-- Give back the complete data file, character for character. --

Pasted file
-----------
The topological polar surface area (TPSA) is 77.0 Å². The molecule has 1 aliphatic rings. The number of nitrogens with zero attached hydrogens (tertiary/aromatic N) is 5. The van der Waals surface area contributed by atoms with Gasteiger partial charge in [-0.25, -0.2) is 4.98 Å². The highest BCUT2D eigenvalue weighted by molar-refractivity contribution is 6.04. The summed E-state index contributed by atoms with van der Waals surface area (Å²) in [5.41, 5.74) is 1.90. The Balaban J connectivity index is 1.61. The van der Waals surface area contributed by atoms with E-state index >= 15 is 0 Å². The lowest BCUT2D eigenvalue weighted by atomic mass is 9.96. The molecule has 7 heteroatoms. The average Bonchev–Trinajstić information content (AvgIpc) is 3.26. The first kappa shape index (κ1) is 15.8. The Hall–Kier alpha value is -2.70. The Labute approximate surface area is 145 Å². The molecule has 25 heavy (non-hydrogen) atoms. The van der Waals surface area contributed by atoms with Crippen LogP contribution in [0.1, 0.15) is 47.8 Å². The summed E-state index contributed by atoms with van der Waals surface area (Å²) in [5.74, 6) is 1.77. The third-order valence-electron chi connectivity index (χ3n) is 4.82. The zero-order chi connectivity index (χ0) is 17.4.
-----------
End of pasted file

The topological polar surface area (TPSA) is 77.0 Å². The molecule has 1 aliphatic rings. The number of nitrogens with zero attached hydrogens (tertiary/aromatic N) is 5. The van der Waals surface area contributed by atoms with Gasteiger partial charge in [-0.25, -0.2) is 4.98 Å². The highest BCUT2D eigenvalue weighted by molar-refractivity contribution is 6.04. The summed E-state index contributed by atoms with van der Waals surface area (Å²) in [5.41, 5.74) is 1.90. The Balaban J connectivity index is 1.61. The van der Waals surface area contributed by atoms with E-state index >= 15 is 0 Å². The lowest BCUT2D eigenvalue weighted by atomic mass is 9.96. The molecule has 7 heteroatoms. The average Bonchev–Trinajstić information content (AvgIpc) is 3.26. The first kappa shape index (κ1) is 15.8. The Hall–Kier alpha value is -2.70. The Labute approximate surface area is 145 Å². The molecule has 25 heavy (non-hydrogen) atoms. The van der Waals surface area contributed by atoms with Crippen LogP contribution in [0.1, 0.15) is 47.8 Å². The summed E-state index contributed by atoms with van der Waals surface area (Å²) in [5.74, 6) is 1.77. The third-order valence-electron chi connectivity index (χ3n) is 4.82. The zero-order chi connectivity index (χ0) is 17.4.